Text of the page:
Quantification of myocardial perfusion with self-gated cardiovascular magnetic resonance Article

Likhite, D, Adluru, G, Hu, N et al. (2015). Quantification of myocardial perfusion with self-gated cardiovascular magnetic resonance . 17(1), 10.1186/s12968-015-0109-1

cited authors

  • Likhite, D; Adluru, G; Hu, N; McGann, C; Dibella, E



  • Background: Current myocardial perfusion measurements make use of an ECG-gated pulse sequence to track the uptake and washout of a gadolinium-based contrast agent. The use of a gated acquisition is a problem in situations with a poor ECG signal. Recently, an ungated perfusion acquisition was proposed but it is not known how accurately quantitative perfusion estimates can be made from such datasets that are acquired without any triggering signal. Methods: An undersampled saturation recovery radial turboFLASH pulse sequence was used in 7 subjects to acquire dynamic contrast-enhanced images during free-breathing. A single saturation pulse was followed by acquisition of 4-5 slices after a delay of ~40 msec. This was repeated without pause and without any type of gating. The same pulse sequence, with ECG-gating, was used to acquire gated data as a ground truth. An iterative spatio-temporal constrained reconstruction was used to reconstruct the undersampled images. After reconstruction, the ungated images were retrospectively binned ("self-gated") into two cardiac phases using a region of interest based technique and deformably registered into near-systole and near-diastole. The gated and the self-gated datasets were then quantified with standard methods. Results: Regional myocardial blood flow estimates (MBFs) obtained using self-gated systole (0.64 ± 0.26 ml/min/g), self-gated diastole (0.64 ± 0.26 ml/min/g), and ECG-gated scans (0.65 ± 0.28 ml/min/g) were similar. Based on the criteria for interchangeable methods listed in the statistical analysis section, the MBF values estimated from self-gated and gated methods were not significantly different. Conclusion: The self-gated technique for quantification of regional myocardial perfusion matched ECG-gated perfusion measurements well in normal subjects at rest. Self-gated systolic perfusion values matched ECG-gated perfusion values better than did diastolic values.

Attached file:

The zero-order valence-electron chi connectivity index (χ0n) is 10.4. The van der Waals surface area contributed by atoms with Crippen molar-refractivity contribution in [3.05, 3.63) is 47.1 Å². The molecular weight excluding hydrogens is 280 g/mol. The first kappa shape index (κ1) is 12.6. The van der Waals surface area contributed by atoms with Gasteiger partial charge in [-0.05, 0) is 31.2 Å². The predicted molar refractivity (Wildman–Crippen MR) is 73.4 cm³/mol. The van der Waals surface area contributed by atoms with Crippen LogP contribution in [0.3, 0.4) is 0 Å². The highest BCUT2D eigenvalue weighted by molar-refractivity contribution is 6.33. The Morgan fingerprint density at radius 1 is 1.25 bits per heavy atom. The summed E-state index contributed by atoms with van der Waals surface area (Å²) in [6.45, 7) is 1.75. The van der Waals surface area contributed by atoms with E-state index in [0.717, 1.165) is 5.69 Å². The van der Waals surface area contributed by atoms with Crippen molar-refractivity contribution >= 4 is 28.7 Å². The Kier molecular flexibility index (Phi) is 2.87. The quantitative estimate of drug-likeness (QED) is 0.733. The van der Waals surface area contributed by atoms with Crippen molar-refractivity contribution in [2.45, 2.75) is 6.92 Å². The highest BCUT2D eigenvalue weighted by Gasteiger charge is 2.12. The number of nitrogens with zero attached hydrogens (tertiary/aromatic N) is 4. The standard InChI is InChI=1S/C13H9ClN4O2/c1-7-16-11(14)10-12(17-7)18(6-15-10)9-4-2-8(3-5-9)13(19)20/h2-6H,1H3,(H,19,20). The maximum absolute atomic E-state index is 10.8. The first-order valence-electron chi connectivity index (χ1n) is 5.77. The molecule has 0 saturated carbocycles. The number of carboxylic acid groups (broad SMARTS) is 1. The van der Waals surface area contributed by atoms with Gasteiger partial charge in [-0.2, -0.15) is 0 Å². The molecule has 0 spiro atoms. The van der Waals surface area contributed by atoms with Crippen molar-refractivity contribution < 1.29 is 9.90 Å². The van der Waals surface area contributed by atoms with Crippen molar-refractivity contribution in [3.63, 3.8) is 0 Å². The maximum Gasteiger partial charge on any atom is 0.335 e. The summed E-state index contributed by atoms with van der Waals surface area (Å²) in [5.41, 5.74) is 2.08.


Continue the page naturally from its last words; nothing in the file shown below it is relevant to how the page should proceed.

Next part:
publication date

  • February 3, 2015

Digital Object Identifier (DOI)


  • 17


  • 1